But now, as I look now back at the history of my complex relationship with these large and cumbersome breasts, I'm seeing beyond their mere inconvenience and starting to grieve for what I'm losing here. For all the times I've cursed them, these breasts have actually done exactly what they were supposed to do.

Yes, sure, I've never been able to wear shoestring straps and strapless gowns (and you know, that mattered when I was young- too young to dress like a matron amongst bridesmaids).

Yes, it's true, I've never been able to exercise vigorously for fear of knocking myself out. (Seriously, guys, it hurts).

Yes, absolutely, I got well and truly tired of the wolf whistles from building sites (oh, to have been brave enough to respond what's up mate, lost your dog?) and the once-over glances at parties (you know, the ones that always stopped just below my chin).

But the truth is that these breasts have always performed exactly the way nature intended them to. When I was pregnant, they let me know it, but not so harshly as to make me yelp. When I started to breastfeed, they performed so perfectly that I still look at some horrific parenting discussion threads- cracked nipples, abscesses, mastitis, flow problems, leakage, insufficient supply- with total wonder.

I never had any of that. Not for a single moment. I never had to sterilise a bottle in the middle of the night, or carry a gazillion bottles with me every time we went out, or worry about whether I was mixing up the formula right, or think about whether Nestle were telling me lies about what was in the damn stuff in the first place. It was all laid on, on tap, and I never even needed to replace a washer. Despite the fact that this left breast of mine has never measured up to society's requirements, it's always been completely and flawlessly functional.

Till now. Suddenly there's a major breakdown, and my survival is at risk.

Up till now, I've been taking the economist's view of that. Balancing the risk and return, there's really no argument about what has to happen. And on the surface, I'm getting a far better deal than most; I'll end up a shape that's much more convenient, I'll be able to wear off-the-rack undies- who knows, maybe even strapless tops? I'll still have a cleavage, too. That's a far better deal than some women get.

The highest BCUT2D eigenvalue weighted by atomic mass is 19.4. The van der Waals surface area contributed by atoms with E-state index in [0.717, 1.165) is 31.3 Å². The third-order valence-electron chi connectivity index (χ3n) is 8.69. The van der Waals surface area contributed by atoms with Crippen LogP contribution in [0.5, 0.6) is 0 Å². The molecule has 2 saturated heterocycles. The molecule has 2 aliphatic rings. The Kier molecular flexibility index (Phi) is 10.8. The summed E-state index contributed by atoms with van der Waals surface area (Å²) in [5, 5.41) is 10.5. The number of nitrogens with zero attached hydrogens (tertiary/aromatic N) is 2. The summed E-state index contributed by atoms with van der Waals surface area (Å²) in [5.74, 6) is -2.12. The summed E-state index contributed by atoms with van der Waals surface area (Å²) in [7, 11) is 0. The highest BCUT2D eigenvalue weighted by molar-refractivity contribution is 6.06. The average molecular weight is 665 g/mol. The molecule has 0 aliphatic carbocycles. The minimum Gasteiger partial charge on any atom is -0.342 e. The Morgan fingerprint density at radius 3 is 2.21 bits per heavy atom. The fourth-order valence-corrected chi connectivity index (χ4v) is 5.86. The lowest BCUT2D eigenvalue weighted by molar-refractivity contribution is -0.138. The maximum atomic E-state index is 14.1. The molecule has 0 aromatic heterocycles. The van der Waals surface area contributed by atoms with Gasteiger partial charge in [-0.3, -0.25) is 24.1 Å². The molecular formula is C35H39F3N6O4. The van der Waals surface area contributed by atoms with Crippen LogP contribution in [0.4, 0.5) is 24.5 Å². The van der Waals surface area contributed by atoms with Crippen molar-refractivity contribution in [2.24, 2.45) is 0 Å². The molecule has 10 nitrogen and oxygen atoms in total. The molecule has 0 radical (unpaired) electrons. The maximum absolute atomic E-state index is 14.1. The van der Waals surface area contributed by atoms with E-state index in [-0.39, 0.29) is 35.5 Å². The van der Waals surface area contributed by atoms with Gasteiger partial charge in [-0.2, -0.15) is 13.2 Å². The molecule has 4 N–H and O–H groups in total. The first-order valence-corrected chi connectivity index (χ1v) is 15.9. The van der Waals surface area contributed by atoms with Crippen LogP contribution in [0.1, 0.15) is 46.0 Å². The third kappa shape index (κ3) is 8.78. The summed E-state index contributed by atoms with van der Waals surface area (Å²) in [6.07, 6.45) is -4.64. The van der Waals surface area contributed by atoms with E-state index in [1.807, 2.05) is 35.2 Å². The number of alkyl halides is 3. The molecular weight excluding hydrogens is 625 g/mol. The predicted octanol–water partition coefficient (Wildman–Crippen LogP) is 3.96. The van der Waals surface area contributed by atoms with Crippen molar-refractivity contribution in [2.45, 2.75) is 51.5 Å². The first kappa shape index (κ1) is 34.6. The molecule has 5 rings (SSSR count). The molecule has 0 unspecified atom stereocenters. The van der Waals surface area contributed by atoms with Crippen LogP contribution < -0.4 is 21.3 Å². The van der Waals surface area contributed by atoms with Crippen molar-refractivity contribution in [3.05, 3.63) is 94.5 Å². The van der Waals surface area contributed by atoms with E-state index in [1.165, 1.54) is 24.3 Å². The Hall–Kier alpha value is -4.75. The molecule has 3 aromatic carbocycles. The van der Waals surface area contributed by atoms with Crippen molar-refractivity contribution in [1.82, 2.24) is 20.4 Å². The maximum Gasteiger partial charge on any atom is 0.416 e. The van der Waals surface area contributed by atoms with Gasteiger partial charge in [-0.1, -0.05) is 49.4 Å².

Maybe, once I recover, I'll be able to run with the dogs without breaking my own nose.

But underneath all that froth and bubble, some part of me sees that the faithful old employee is no longer up to the task. She's done me proud, but she's going to be sacked anyway.

And yes, that does make me cry.

Wednesday, October 17, 2012

Helicopters, Dr Goodguy and why I hate Christie Brinkley

Yesterday morning was the bottom of the rollercoaster for me. The waiting was becoming unbearable. I'd had little sleep, again; from the moment I woke (again) for the day, the butterflies in my tummy had become airforce helicopters shooting bullets of adrenaline every few moments.

So much for my perfect attitude.

Perfect attitudes are overrated, actually. From the moment I started to drop my bundle, my friends started holding it up for me. I had messages of love and support from all over Australia and all over the world, most of them from people I'd never met in the flesh. Such is the power of the internet.

Every one of those messages helped. For at least a few seconds. Until the next adrenaline bullet.

Tired of even trying not to think about the prospect of the Freeloader's little mates already being in situ, I sat and wrote a stupidly long list of questions for the surgeon. Then I test-drove them on my medically-brilliant and amazingly empathetic best friend. We managed to strike off a third of them at once.

"Reading between the lines," said she as I reached the middle of the second close-typed page, "you're trying to find the outlines of this thing so you can project the course of it. It won't work, darling. There's no certainty with this."

As usual, the truth was helpful; there's no crystal ball supplied with the diagnosis, much as we might wish for one. Bless you, Jools. I stopped trying to chisel the edges of my disease in stone and started to accept my complete lack of control. Ironic, really, as I'm the one who has always known that control is an illusion. I've even written about that in my poetry, and you can't get closer to my true beliefs than that.

I mean, here's part of my description of the Bear as he stood on the riverbank at his old hometown, struggling to come to terms with the loss of his last partner to this same bloody disease.

Downstream, the river's studded with good-timers

who ride the sweet illusion of control.